# 1.1: Applications Leading to Differential Equations

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In order to apply mathematical methods to a physical or “real life” problem, we must formulate the problem in mathematical terms; that is, we must construct a mathematical model for the problem. Many physical problems concern relationships between changing quantities. Since rates of change are represented mathematically by derivatives, mathematical models often involve equations relating an unknown function and one or more of its derivatives. Such equations are differential equations. They are the subject of this book.

Much of calculus is devoted to learning mathematical techniques that are applied in later courses in mathematics and the sciences; you wouldn’t have time to learn much calculus if you insisted on seeing a specific application of every topic covered in the course. Similarly, much of this book is devoted to methods that can be applied in later courses. Only a relatively small part of the book is devoted to the derivation of specific differential equations from mathematical models, or relating the differential equations that we study to specific applications. In this section we mention a few such applications. The mathematical model for an applied problem is almost always simpler than the actual situation being studied, since simplifying assumptions are usually required to obtain a mathematical problem that can be solved. For example, in modeling the motion of a falling object, we might neglect air resistance and the gravitational pull of celestial bodies other than Earth, or in modeling population growth we might assume that the population grows continuously rather than in discrete steps.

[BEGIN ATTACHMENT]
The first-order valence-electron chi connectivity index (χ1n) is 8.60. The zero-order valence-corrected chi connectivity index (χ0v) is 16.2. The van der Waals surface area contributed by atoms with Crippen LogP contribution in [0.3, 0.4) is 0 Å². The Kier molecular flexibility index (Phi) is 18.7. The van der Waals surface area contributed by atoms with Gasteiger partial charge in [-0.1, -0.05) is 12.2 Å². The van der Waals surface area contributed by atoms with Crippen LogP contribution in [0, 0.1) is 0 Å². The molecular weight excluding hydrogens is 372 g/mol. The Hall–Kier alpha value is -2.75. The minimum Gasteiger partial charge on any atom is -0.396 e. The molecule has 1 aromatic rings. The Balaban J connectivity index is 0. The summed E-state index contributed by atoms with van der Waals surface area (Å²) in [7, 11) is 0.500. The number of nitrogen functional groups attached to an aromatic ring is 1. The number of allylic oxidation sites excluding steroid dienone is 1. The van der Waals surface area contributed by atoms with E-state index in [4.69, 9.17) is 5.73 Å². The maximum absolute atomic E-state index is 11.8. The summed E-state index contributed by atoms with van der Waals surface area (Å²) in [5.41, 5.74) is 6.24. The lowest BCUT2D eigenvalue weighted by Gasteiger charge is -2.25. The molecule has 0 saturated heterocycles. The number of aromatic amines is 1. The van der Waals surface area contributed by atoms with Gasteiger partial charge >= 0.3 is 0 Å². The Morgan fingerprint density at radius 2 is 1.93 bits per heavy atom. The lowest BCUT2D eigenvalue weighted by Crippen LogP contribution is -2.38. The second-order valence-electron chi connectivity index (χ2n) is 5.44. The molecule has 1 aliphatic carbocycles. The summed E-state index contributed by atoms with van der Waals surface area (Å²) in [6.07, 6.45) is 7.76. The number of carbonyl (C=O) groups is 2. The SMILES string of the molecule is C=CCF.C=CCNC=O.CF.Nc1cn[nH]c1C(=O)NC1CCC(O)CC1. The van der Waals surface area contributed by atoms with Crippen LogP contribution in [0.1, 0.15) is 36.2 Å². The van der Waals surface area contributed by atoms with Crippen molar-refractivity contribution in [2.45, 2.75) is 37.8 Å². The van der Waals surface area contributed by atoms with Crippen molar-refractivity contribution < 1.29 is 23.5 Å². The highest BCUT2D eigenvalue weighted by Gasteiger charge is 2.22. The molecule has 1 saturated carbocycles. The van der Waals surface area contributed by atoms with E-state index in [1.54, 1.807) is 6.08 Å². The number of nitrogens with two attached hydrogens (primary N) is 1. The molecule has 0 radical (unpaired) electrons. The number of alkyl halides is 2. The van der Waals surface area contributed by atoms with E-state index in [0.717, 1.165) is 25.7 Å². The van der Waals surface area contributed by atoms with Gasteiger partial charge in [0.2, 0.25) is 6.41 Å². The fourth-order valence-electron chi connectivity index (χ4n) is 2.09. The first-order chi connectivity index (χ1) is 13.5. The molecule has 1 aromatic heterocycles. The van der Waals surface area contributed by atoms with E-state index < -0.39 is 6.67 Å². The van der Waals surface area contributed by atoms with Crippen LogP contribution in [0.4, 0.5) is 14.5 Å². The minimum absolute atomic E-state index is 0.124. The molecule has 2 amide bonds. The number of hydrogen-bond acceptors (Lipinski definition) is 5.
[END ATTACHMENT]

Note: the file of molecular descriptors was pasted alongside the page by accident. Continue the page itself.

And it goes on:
A good mathematical model has two important properties: